Schulweis: Jana, do you think it’s possible for Islamic, Jewish, and Christian youth, who are not going to talk about their local issues — the Palestinians, the Israelis, and Hezbollah — to use Darfur as an illustration of the capacity of religion to heal and not just to do war?

El Horr: We have a big network of human rights activists in the Middle East who are interested in Darfur and we would like to link them with activists from other faiths. They could focus on Darfur as a point of unity, defending human rights and calling for an end to this violence.

White-Hammond: I’d like to challenge the African American Church to make the intervention for African people today that was not made for our ancestors 400 years ago. After I returned from Sudan in November, I spoke to the Greater Boston’s Black Ministerial Alliance about the crisis. They were concerned about the perilous situation of camps in both Darfur and Chad, about the hospitals not having adequate supplies, the people not having food and shelter. The Alliance set out to raise $15,000 and eventually raised $50,000. Though the amount of money is significant, what’s more significant is the willingness of African American congregations to express their tangible support for the people of Sudan.

African countries have a critical role to play in influencing and putting pressure on both Sudan and China to do the right thing by their brethren in Sudan. But here, African Americans have a unique opportunity to serve as a bridge to the people of those 53 African countries. I challenge people to be active on three levels. First, locally, if all you do is vote. Second, African Americans need to have a national agenda — Katrina. And third, we need a global agenda and that immediately takes us to Africa. There’s no issue more critical than the situation in Sudan.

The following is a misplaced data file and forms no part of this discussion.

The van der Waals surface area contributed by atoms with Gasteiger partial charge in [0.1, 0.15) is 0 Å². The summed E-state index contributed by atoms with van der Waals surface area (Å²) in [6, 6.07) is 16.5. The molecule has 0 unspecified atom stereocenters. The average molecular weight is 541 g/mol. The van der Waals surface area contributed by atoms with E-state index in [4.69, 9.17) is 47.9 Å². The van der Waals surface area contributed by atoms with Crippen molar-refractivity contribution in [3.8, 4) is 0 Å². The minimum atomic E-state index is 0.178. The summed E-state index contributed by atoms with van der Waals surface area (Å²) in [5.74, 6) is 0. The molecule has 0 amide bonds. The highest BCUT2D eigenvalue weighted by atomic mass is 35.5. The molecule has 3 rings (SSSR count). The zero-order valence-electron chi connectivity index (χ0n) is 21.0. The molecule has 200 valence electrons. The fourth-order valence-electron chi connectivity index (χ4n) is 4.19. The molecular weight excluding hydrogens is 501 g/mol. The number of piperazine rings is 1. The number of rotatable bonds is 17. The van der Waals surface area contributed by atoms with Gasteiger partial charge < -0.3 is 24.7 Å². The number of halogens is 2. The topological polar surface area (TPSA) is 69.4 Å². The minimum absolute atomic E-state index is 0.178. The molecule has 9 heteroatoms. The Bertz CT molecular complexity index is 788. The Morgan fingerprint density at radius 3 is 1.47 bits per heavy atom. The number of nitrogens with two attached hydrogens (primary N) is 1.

Rose: There are some people within the Darfur movement who say the Jewish community is too visible in this struggle. What do you think about this claim?

Schulweis: There’s nothing more drastic than an invisible community. The responsibility rests with the leadership. We must overcome the notion that the Holocaust, as a genocide, is privatized. It’s my genocide, it’s my Holocaust. We can’t make comparisons between yours and mine. The Talmud puts it very clearly when it says you cannot kill another individual: “Because your blood is not redder than his.” We are beginning to recognize the interdependence of our lives, transcend our provincialism and parochialism. And that’s why all of us pray in one form or another, “Bless us our Lord, our God king of the universe,” and not the king of one particular place.

White-Hammond: Not only could you not get a minyan, you couldn’t even get a church service in Darfur. Nevertheless, we need to challenge all faith groups to step up with the same kind of passion, intensity, and enthusiasm as our Jewish friends.

El Horr: I was waiting for the question about why there’s been a lack of Muslim and Arab involvement in this issue. We need to empower Arabs to speak against this genocide and violence. Right now we’re feeling ashamed that our own people are not speaking against these atrocities. The AIC has put together a speakers’ bureau called the Arab and Muslim Voices for Darfur to contact student bodies around the country to build a stronger Muslim and Arab voice against this genocide. Our conferences train activists and journalists about the principles of human rights education and nonviolent activism. We’re putting together a Darfur blog so they can find online activism and share their experiences. We’ve started the “Light the Candle online for Darfur,” campaign where one can light a candle online and the person’s name will appear on a candle on a map that shows Darfur activism is spreading around the world. We started the candle campaign because one of our activists — an Iraqi who is affected by the violence in Iraq every single day — bemoaned that although violence is a part of his daily life, he didn’t want to be detached from other violence around the world.

Rose: Jana, you are speaking with us from Beirut. How have people there responded to your work on Darfur?

El Horr: I’m currently in Lebanon trying to network with civil society here in order to have a stronger presence in Arab countries, trying also to talk to human rights organizations about our work in Darfur. But I haven’t had a good response because everybody’s main concern was the Lebanese crisis. And whenever somebody tells me, “we have a lot of problems in Lebanon. We cannot deal with Darfur now,” I tell them the story about the Iraqi who has so much empathy, so much will, so much love, so much compassion for others that we must learn from his experience how to be an aware citizen.